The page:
Pheidole megacephala is a medium sized species of variable color that is most easily recognized outside of its native range by the heart-shaped head and bulging postpetiole. It belongs to a diverse and taxonomically confusing clade of morphologically similar taxa centered in the Afrotropical and Malagasy regions. Both major and minor workers are distinguished from all other introduced Pheidole by the swollen shape of the postpetiole (Fig. 1). Pheidole noda also has a swollen postpetiole, but whereas the postpetiole of P. megacephala is characterized by a posterodorsal and anteroventral bulge, that of P. noda is formed as a high dorsally bulging dome that is tallest at its midpoint.
Pheidole megacephala has often been confused for P. pallidula Nylander in Europe, especially in the Mediterranean region. The introduced populations of P. megacephala can be distinguished from P. pallidula by the following characters. For both major and minor workers the postpetiole of P. megacephala has a posterodorsal (Fig. 1a) and anteroventral (Fig. 1b) bulge, while that of pallidula is not swollen relative to petiole (Fig. 3). The propodeal spines of both subcastes are distinct in P. megacephala but are strongly reduced in P. pallidula. Additionally, the major worker of megacephala has a heart shaped head that broadens significantly posterior to eye-level (Fig. 6) while the head of pallidula is more rectangular (more approximate to Fig. 7).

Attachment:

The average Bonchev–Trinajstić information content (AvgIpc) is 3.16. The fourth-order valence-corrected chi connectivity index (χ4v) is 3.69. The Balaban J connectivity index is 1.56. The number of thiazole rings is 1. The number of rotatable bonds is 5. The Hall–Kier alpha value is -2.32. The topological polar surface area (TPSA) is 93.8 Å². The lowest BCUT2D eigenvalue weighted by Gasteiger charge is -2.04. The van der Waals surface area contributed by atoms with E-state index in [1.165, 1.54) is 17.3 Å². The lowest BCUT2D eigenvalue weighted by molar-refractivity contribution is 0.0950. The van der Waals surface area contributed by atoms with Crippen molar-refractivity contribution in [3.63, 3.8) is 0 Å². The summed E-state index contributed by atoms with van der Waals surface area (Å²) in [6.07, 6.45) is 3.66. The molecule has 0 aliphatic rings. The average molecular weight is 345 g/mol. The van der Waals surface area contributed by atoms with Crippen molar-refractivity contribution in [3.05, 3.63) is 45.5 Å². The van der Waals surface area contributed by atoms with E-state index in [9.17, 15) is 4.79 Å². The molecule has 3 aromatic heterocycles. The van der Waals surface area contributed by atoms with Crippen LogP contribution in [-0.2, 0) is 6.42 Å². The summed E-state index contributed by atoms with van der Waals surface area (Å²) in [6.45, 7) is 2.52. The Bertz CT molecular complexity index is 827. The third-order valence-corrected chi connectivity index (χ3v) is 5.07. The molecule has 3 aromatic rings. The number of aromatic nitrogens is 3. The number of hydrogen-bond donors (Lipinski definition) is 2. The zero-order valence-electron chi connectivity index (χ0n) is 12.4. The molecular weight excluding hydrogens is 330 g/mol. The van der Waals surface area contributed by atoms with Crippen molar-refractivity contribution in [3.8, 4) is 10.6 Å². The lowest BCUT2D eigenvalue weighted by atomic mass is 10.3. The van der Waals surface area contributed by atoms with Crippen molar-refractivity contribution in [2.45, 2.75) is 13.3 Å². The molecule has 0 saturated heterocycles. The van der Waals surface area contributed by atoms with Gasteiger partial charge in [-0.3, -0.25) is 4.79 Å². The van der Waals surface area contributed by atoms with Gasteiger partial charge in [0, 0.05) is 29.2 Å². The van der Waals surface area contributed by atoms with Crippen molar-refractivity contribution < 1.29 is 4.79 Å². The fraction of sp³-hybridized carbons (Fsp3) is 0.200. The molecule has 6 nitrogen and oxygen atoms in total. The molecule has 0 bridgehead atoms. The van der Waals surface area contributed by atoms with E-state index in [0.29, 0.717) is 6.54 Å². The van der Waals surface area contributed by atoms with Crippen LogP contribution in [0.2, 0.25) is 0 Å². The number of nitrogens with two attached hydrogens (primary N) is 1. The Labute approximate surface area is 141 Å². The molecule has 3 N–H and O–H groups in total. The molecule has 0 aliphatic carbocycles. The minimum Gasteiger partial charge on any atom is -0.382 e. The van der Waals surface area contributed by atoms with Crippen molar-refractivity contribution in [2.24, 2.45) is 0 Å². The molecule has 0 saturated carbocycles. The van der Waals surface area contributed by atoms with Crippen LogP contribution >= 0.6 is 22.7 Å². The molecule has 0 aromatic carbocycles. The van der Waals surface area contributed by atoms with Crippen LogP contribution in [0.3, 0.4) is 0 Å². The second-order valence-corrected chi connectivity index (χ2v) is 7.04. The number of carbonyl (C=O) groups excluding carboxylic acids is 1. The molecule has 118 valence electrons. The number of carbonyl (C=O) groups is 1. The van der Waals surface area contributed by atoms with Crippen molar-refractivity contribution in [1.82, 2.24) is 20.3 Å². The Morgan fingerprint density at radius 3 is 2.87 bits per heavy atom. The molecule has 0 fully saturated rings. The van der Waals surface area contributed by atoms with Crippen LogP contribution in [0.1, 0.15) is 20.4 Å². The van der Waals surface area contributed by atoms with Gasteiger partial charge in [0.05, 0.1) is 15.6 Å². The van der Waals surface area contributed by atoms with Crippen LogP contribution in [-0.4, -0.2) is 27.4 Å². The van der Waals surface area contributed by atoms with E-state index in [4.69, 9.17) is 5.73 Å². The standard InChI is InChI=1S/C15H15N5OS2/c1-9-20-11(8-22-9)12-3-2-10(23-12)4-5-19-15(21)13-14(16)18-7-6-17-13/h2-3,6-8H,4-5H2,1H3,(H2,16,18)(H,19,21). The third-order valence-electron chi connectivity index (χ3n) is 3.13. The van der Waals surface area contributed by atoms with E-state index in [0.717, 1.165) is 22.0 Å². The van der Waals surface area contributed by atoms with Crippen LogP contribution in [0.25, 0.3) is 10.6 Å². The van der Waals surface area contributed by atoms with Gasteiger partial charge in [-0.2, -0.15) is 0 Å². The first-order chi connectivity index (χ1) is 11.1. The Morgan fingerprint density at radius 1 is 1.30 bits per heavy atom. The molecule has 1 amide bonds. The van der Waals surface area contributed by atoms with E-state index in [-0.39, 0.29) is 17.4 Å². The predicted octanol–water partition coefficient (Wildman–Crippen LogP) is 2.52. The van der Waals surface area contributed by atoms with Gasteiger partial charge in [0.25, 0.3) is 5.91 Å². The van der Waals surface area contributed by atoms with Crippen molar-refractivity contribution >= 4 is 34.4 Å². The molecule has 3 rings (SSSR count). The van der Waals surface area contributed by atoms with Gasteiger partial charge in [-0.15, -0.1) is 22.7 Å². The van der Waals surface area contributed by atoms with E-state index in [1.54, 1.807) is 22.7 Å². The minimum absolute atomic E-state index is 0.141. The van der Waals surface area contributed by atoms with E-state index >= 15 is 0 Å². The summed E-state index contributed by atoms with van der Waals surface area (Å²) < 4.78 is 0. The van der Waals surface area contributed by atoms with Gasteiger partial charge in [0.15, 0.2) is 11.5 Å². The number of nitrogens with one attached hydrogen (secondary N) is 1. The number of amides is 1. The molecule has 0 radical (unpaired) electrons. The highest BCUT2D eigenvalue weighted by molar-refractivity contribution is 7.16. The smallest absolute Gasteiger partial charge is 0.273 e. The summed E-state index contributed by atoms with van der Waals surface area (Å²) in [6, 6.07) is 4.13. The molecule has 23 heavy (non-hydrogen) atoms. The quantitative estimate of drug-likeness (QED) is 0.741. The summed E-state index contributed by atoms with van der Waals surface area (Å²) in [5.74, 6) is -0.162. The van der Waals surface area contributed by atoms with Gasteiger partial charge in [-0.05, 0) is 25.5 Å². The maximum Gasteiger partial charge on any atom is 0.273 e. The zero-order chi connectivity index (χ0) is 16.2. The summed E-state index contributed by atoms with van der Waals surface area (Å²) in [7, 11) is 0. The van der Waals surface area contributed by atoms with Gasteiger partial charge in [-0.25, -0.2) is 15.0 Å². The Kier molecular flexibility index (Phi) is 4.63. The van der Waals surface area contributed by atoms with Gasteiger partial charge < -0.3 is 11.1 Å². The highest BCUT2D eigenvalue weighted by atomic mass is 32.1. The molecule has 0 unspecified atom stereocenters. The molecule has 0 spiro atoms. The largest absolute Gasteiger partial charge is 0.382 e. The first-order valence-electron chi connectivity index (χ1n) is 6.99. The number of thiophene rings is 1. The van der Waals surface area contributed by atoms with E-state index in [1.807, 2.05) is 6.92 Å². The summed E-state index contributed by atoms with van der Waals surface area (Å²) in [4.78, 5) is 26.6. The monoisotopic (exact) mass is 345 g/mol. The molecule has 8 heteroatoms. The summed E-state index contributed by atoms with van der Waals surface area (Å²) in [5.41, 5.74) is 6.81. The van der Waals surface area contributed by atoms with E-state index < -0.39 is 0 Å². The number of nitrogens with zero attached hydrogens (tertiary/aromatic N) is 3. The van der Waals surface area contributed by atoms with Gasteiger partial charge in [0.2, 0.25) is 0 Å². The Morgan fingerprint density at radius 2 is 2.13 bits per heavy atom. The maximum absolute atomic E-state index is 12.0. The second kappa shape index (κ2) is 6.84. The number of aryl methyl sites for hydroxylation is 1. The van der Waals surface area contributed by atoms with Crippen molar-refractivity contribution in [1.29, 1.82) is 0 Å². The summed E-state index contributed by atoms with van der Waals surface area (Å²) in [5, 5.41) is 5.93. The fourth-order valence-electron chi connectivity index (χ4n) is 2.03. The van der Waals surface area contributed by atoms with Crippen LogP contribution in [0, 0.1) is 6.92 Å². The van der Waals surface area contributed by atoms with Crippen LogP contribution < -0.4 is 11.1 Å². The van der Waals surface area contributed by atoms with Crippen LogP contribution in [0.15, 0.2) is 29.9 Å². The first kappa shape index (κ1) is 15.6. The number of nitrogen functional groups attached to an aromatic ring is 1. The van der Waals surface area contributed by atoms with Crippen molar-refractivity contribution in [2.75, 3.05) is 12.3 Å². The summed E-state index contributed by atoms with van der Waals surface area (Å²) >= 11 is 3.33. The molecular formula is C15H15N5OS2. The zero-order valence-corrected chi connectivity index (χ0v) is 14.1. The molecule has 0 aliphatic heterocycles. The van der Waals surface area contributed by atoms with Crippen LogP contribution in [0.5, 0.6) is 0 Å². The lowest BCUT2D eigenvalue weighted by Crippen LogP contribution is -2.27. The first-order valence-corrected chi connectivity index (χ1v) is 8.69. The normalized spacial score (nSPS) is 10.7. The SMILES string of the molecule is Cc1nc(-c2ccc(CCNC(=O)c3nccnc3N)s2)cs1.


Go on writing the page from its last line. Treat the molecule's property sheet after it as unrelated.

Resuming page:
Accurate identification within the Afrotropics is more problematic. While for Madagascar previously described subspecies have been synonymized with megacephala (Fischer and Fisher 2013), the taxonomy of the megacephala group in Africa remains rather chaotic with a number of unrevised subspecies, most of which remain insufficiently characterized. In a taxonomic overview of the group, Emery (1915) studied type and non-type material of megacephala-related species, yet for several subspecies he was not able to define clear species limits from the multitude of different, yet highly similar, phenotypes. We suspect that some of those names are probably due to intraspecific variation within P. megacephala and P. punctulata Mayr. Other, morphologically unique taxa like P. megacephala nkomoana Forel are clearly valid biological species. However, without a comprehensive taxonomic treatment supported by a robust phylogeny, the following species characterizations may be subject to future taxonomic changes.